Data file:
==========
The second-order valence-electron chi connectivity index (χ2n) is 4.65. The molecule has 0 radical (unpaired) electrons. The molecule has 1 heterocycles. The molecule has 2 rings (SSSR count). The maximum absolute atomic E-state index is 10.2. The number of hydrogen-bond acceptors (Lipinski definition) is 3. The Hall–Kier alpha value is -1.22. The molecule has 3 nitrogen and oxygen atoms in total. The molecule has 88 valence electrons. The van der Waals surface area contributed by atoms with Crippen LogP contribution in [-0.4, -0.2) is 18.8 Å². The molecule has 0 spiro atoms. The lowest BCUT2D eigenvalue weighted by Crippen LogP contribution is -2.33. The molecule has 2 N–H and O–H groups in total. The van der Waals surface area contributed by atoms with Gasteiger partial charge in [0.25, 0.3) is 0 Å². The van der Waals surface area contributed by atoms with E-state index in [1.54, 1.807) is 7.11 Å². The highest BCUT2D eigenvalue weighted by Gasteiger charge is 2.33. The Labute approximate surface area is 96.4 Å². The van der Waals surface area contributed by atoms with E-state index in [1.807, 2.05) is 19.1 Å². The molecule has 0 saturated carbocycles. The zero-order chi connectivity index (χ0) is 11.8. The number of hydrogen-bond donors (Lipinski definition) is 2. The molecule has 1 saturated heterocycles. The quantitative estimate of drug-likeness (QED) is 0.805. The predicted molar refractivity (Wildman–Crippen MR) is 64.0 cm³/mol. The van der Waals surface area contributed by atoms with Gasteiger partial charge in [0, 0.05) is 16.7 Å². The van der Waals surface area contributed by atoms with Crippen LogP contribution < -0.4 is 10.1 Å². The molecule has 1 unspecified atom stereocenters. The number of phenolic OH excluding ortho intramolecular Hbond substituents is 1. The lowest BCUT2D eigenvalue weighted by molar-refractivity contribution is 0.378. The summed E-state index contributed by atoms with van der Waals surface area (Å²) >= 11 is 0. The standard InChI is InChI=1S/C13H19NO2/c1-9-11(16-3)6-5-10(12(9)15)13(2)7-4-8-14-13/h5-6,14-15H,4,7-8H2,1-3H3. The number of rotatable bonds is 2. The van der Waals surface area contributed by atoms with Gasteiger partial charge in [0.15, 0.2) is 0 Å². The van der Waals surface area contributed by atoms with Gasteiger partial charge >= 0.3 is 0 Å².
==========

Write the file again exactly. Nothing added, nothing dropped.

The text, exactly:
The second-order valence-electron chi connectivity index (χ2n) is 4.65. The molecule has 0 radical (unpaired) electrons. The molecule has 1 heterocycles. The molecule has 2 rings (SSSR count). The maximum absolute atomic E-state index is 10.2. The number of hydrogen-bond acceptors (Lipinski definition) is 3. The Hall–Kier alpha value is -1.22. The molecule has 3 nitrogen and oxygen atoms in total. The molecule has 88 valence electrons. The van der Waals surface area contributed by atoms with Crippen LogP contribution in [-0.4, -0.2) is 18.8 Å². The molecule has 0 spiro atoms. The lowest BCUT2D eigenvalue weighted by Crippen LogP contribution is -2.33. The molecule has 2 N–H and O–H groups in total. The van der Waals surface area contributed by atoms with Gasteiger partial charge in [0.25, 0.3) is 0 Å². The van der Waals surface area contributed by atoms with E-state index in [1.54, 1.807) is 7.11 Å². The highest BCUT2D eigenvalue weighted by Gasteiger charge is 2.33. The Labute approximate surface area is 96.4 Å². The van der Waals surface area contributed by atoms with E-state index in [1.807, 2.05) is 19.1 Å². The molecule has 0 saturated carbocycles. The zero-order chi connectivity index (χ0) is 11.8. The number of hydrogen-bond donors (Lipinski definition) is 2. The molecule has 1 saturated heterocycles. The quantitative estimate of drug-likeness (QED) is 0.805. The predicted molar refractivity (Wildman–Crippen MR) is 64.0 cm³/mol. The van der Waals surface area contributed by atoms with Gasteiger partial charge in [0, 0.05) is 16.7 Å². The van der Waals surface area contributed by atoms with Crippen LogP contribution < -0.4 is 10.1 Å². The molecule has 1 unspecified atom stereocenters. The number of phenolic OH excluding ortho intramolecular Hbond substituents is 1. The lowest BCUT2D eigenvalue weighted by molar-refractivity contribution is 0.378. The summed E-state index contributed by atoms with van der Waals surface area (Å²) >= 11 is 0. The standard InChI is InChI=1S/C13H19NO2/c1-9-11(16-3)6-5-10(12(9)15)13(2)7-4-8-14-13/h5-6,14-15H,4,7-8H2,1-3H3. The number of rotatable bonds is 2. The van der Waals surface area contributed by atoms with Gasteiger partial charge in [0.15, 0.2) is 0 Å². The van der Waals surface area contributed by atoms with Gasteiger partial charge >= 0.3 is 0 Å².